, ) : 1 or p, that each operator a3'i is a Schrôdinger operator with substitutional potential. Nforeover, when p : l-, lhe corresponding substitution is again {. and the nature of the spectrum of these /sparse Schrôdinger operators is the same as in the classical case of one-dirnensional discrete Schrôdinger operators with the same substitutional potential, !'e first consider the case ô(p) = 1. By (7.6) and Proposition 7.3, we have to study a new family of Schrôdirrger operators (H3'0).e xtel, associated with the strictly ;r,-ergodic rlynamical system Tp

The period-rloubling stt'bst'ituti'on We consider the alphabsl ,4: {0.1}. The period doubling substitution is definecl by, pp.0-01 ,

, It is a primitive substitution with coustant length equal to 2. \Me can choose the fixed-poinr

, By primitivity of {, f (i) is generated by any fixed-point, and the dynamical system generated by { is strictly ergodic. Moreover. the decomposition function can be calculated (for more details see lzl), 6(2") :2" Vn 2 I 6(m) :1 , if m is odd 6(2"m):2n, Vn)1, Vmodd

Q: (ii) /br arLA n,on,-negatiue integer n. I2'' i,s a Cantor set of zero Lebesgue measttre. art,d for p-alrnost all r in f. il is purely si,ngular con,tinuous.Proof. (i) is a direct consequence of Theorem 7.4. For (ii), we remark that each Ilf'' is a Schrôdinger operator with substitutional potential generated by the period doubling substitution, Let us cons'ider the peri,od dou,bling subst,'itrtt'ion on A : {0,1}. Then (i) for anlq (r oPerat,or r (1i) for anu n, sure. att'd (i) for any (non-negatiue) odd 'integer p. \)e is the spectrum ,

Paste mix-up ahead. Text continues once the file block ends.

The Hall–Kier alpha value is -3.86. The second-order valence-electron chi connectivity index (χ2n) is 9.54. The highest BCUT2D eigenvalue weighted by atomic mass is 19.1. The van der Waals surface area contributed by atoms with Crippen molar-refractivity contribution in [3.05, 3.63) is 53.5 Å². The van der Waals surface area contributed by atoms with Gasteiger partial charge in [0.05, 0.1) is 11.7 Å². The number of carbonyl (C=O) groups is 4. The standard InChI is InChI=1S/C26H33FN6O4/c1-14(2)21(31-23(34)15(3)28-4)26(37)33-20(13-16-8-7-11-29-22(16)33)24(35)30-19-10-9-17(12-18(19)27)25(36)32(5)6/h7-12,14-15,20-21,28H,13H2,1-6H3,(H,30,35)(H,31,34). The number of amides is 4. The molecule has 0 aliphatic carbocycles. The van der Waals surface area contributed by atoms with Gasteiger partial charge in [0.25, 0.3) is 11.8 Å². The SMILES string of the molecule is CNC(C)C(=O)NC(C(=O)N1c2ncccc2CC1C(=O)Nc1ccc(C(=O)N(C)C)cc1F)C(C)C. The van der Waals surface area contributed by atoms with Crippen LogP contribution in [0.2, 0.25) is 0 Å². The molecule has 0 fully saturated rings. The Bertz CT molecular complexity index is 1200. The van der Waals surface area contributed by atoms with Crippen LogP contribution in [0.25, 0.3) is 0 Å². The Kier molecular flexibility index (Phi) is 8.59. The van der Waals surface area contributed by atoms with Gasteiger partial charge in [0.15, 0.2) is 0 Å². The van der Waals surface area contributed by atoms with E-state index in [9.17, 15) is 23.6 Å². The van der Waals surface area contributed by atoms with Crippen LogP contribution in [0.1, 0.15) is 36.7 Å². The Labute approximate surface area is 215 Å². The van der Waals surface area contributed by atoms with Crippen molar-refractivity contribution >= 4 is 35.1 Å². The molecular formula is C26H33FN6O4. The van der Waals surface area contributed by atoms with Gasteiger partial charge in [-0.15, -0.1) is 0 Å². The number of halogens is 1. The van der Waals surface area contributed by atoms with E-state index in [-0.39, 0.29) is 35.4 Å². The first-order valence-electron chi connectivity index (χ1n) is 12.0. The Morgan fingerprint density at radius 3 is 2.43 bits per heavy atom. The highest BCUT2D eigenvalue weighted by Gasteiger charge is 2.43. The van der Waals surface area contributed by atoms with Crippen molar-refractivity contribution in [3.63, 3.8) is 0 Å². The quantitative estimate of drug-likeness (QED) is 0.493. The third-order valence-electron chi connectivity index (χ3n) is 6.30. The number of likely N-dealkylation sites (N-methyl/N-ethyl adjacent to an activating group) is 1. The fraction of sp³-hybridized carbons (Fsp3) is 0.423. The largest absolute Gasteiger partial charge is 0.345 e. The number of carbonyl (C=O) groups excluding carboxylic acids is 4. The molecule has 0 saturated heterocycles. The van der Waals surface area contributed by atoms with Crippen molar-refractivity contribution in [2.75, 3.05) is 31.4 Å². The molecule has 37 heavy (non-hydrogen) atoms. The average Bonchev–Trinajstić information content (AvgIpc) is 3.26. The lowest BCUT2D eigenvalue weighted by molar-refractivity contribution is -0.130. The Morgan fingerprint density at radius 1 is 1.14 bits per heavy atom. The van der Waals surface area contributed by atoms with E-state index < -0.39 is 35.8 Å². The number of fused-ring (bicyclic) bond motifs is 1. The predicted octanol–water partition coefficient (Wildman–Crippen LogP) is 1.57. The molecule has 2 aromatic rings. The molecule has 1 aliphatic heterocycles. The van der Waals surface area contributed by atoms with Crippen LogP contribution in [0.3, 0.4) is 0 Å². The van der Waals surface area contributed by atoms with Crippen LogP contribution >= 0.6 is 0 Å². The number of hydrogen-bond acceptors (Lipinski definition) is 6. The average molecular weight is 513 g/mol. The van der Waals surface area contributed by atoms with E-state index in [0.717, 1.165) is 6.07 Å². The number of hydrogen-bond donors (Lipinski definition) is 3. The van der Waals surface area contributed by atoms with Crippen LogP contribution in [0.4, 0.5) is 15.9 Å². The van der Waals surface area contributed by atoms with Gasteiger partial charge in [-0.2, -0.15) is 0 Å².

, By primitivity of {,2(i) is generated by any fixed-point, and the dynarnical systenr generated by ( is strictly ergodic. Moreover. the decomposition function can be calculated: 6(2"1 :2, p.1

, According to Theorem 7.4, we find an analogue of Proposition 7.5: Proposition 7.6. Let us cons'ider th,e Thue Morse substitut'ion on A : {0. 1}. Then (i) for any (non-negati,ue) od,d integer p, \p i,s the spectrum of a Schrôd, 1 , if nz is odd 6(2"m):2n, Vn>1, Vmodd, vol.6

, (ri) for a,ng non-negatiue integer rn. \2"' is a Cantor set, of zero Lebesgue rneasure, and for p-almost all r in X

, Conclusion We can now conlpare the three special cases of ?Èsparse Schrôdinger operators treated in this pàper. When the potential is a sequence of independent identically distributed random variables, neither the nature of the spectrum nor its Iocation change u'ith p: the spectrum of f

,

, On the other side, if the potential is l/-periodic. then the nature of the spectrurn does not change with p

, In fact we only know that there exists no absolutely continuous part in the spectrum of Ht' rf 6(p) = 1 or p. Moreover. if the primitive substitution has a constatrt length I and if p-0". then the nature of !p is the one of the spectrum of the corresponding substitutional Schrôdinger operator fI. Finally, in these cases (random, periodic and substitutional), the spectral behavior of trrsparse Schrôdinger operators is similar to the one of the corresponding Schrôdinger operators for all p when the potential is random or periodic, and for 6(p) = 1 or p when it is substitutional. We could conjecture similar results for sparse Schrôdinger operators vl'ith limit periodic or quasi-periodic potentials, mod (l/) or p = À"-1 mod (À ), p.1

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